Canada's First Quantum could suspend Panama jobs due to gov't order to halt operations

FILE PHOTO: Cobre Panama mine owned by First Quantum Minerals in Donoso

By Valentine Hilaire

PANAMA CITY (Reuters) -Canada-based miner First Quantum would suspend a "significant amount" of jobs at its operations in Panama if the Central American government forces it to halt operations during a contract dispute, the company said in a letter.

"If we have to reduce operations to care and maintenance mode, the company will need to take steps to reduce expenditure across the business. We could be forced to suspend a significant amount of our valued workforce," the letter sent to employees and seen by Reuters said.

The company's Cobre Panama mine generates about 40,000 direct and indirect jobs and interacts with some 1,800 suppliers, according to a consultant.

First Quantum was notified on Dec. 21 of a government order for it to create a plan to halt operations within 10 working days, after it missed a deadline for a new contract due to disagreements centered on royalties and tax payments.

"This is a drastic and, in our view, unnecessary step, which will potentially have a huge impact on employees, our suppliers and the community around us," said the letter, signed by General Manager Alan Delaney.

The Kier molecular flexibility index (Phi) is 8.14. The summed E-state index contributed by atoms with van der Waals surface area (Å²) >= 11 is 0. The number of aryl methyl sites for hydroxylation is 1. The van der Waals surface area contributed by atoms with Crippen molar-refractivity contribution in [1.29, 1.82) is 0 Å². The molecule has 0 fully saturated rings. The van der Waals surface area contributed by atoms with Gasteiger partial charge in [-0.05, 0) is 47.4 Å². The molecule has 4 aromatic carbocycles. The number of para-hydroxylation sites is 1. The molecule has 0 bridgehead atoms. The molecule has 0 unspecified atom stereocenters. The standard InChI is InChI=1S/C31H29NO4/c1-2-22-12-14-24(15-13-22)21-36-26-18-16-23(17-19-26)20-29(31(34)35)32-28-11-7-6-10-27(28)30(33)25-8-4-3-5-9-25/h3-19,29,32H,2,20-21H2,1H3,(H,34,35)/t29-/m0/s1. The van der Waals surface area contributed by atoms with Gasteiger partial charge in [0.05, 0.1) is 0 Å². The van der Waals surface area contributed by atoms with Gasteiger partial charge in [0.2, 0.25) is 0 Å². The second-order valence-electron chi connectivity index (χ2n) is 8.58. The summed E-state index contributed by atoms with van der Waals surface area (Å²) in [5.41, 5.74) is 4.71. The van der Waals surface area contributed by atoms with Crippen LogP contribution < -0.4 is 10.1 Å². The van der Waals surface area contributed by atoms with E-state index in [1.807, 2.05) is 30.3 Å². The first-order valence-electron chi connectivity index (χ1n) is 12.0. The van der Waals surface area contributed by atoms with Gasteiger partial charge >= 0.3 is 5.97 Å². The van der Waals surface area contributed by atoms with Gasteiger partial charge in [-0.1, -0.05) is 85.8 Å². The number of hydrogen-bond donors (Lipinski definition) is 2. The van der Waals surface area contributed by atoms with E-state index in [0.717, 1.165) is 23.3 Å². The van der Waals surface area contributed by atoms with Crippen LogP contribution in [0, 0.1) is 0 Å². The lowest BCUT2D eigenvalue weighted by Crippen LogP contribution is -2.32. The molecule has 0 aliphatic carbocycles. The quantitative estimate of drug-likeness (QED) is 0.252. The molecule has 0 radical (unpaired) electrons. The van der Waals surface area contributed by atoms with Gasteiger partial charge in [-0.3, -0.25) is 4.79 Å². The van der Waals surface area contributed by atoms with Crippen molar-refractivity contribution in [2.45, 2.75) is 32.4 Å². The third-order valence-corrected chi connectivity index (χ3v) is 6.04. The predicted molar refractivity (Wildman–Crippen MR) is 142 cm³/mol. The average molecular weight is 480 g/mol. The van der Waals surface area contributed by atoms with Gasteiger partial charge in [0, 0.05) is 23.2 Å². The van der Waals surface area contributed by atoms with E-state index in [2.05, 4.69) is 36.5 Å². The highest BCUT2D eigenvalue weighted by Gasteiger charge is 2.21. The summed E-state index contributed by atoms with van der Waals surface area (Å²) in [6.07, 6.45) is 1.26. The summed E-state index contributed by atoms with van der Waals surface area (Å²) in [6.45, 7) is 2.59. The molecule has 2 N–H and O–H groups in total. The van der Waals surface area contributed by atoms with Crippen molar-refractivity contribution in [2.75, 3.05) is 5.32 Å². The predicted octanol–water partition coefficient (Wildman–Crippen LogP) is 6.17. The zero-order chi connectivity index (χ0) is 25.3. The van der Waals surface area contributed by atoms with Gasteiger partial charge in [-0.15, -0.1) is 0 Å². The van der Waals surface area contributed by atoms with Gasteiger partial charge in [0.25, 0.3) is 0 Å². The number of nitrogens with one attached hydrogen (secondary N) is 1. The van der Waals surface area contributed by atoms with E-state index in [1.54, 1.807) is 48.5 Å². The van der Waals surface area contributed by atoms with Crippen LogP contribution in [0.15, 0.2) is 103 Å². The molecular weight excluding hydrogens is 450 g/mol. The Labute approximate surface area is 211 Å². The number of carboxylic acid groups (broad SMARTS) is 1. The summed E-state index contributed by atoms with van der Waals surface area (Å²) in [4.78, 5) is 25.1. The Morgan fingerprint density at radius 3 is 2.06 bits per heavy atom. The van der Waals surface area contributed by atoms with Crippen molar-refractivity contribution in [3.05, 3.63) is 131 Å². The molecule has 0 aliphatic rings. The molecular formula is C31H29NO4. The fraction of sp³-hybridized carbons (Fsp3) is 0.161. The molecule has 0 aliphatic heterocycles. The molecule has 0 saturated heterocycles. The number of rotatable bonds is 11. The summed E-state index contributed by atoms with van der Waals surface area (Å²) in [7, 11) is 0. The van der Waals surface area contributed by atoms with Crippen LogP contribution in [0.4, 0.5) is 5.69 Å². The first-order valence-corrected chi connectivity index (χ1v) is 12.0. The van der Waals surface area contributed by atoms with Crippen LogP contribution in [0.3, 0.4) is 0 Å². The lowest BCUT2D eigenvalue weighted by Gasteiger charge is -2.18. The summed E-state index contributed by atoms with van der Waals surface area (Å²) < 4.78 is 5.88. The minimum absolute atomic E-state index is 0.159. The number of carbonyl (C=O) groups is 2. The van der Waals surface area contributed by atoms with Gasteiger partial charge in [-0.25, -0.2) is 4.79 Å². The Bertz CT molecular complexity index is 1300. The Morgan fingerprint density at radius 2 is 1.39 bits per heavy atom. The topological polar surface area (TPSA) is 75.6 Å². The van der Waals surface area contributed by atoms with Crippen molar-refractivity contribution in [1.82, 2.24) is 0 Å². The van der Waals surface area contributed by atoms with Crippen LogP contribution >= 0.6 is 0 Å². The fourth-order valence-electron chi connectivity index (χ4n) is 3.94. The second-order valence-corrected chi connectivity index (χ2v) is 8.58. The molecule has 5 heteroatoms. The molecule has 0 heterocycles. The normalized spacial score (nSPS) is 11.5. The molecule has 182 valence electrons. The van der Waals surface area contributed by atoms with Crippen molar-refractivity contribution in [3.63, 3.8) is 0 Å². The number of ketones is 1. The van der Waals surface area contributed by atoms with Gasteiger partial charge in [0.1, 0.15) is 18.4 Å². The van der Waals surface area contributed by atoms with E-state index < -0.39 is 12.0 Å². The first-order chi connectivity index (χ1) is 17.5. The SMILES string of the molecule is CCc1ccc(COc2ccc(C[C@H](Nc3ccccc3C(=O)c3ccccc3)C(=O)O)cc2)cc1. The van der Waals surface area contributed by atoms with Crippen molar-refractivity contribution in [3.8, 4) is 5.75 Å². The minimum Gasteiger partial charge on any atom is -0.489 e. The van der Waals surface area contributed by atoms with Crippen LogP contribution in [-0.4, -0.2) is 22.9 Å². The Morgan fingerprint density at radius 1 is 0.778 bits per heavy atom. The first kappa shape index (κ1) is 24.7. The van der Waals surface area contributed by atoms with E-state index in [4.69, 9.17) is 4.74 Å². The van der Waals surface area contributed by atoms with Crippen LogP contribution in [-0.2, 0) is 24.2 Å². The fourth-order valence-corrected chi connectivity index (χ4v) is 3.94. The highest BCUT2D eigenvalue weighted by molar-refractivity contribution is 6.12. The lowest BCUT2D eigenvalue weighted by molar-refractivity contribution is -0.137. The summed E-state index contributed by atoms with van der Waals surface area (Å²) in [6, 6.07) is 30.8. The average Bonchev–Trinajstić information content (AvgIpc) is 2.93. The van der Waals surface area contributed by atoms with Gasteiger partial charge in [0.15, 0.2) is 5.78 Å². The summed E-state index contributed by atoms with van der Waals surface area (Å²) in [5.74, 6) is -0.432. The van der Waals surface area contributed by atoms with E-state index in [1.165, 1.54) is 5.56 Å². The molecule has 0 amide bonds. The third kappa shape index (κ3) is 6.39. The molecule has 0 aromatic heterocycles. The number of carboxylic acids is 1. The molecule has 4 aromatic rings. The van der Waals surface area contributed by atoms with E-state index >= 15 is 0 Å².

First Quantum is working on the plan, but expects to reach a deal with the government before the order is enacted, the letter said, adding that its next step will be issuing an appeal.

A spokesperson for the government did not reply to a request for comment on the timetable for the order. The Canada-based miner did not immediately reply to a request for comment.

The two parties have been at odds for more than a year over payments to the government, contract stability and the area of the company's operations. The government has pushed to raise annual royalties to $375 million.

First Quantum is prepared to meet and even exceed $375 million in royalties per year with downside protections, the letter said, though it did not outline the remaining hurdles preventing the two parties from reaching a contract.

(Reporting by Valentine HilaireEditing by Bill Berkrot)